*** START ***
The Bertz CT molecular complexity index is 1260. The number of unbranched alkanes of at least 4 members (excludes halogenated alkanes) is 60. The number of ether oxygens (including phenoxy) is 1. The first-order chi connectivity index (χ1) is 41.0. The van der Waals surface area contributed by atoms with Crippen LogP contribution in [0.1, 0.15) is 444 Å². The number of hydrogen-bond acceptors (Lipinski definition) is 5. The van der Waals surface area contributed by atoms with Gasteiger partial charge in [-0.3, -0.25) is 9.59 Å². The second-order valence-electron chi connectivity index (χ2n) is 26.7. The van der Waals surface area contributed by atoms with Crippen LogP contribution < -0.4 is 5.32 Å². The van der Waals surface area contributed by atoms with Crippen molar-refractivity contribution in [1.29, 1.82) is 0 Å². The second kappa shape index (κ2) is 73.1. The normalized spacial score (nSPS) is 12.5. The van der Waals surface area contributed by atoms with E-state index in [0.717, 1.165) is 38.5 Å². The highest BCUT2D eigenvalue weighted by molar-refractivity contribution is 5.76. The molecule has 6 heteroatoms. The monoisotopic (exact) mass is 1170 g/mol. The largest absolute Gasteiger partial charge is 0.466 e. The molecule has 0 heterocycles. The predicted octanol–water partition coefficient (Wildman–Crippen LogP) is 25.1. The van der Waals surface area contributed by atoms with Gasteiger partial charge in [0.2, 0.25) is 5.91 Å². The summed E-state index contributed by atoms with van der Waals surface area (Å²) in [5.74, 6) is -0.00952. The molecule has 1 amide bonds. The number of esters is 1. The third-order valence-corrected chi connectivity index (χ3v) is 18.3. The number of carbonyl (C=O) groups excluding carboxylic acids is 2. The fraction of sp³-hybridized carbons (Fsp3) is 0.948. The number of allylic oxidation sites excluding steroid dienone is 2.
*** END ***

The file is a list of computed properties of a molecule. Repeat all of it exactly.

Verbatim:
The Bertz CT molecular complexity index is 1260. The number of unbranched alkanes of at least 4 members (excludes halogenated alkanes) is 60. The number of ether oxygens (including phenoxy) is 1. The first-order chi connectivity index (χ1) is 41.0. The van der Waals surface area contributed by atoms with Crippen LogP contribution in [0.1, 0.15) is 444 Å². The number of hydrogen-bond acceptors (Lipinski definition) is 5. The van der Waals surface area contributed by atoms with Gasteiger partial charge in [-0.3, -0.25) is 9.59 Å². The second-order valence-electron chi connectivity index (χ2n) is 26.7. The van der Waals surface area contributed by atoms with Crippen LogP contribution < -0.4 is 5.32 Å². The van der Waals surface area contributed by atoms with Crippen molar-refractivity contribution in [1.29, 1.82) is 0 Å². The second kappa shape index (κ2) is 73.1. The normalized spacial score (nSPS) is 12.5. The van der Waals surface area contributed by atoms with E-state index in [0.717, 1.165) is 38.5 Å². The highest BCUT2D eigenvalue weighted by molar-refractivity contribution is 5.76. The molecule has 6 heteroatoms. The monoisotopic (exact) mass is 1170 g/mol. The largest absolute Gasteiger partial charge is 0.466 e. The molecule has 0 heterocycles. The predicted octanol–water partition coefficient (Wildman–Crippen LogP) is 25.1. The van der Waals surface area contributed by atoms with Gasteiger partial charge in [0.2, 0.25) is 5.91 Å². The summed E-state index contributed by atoms with van der Waals surface area (Å²) in [5.74, 6) is -0.00952. The molecule has 1 amide bonds. The number of esters is 1. The third-order valence-corrected chi connectivity index (χ3v) is 18.3. The number of carbonyl (C=O) groups excluding carboxylic acids is 2. The fraction of sp³-hybridized carbons (Fsp3) is 0.948. The number of allylic oxidation sites excluding steroid dienone is 2.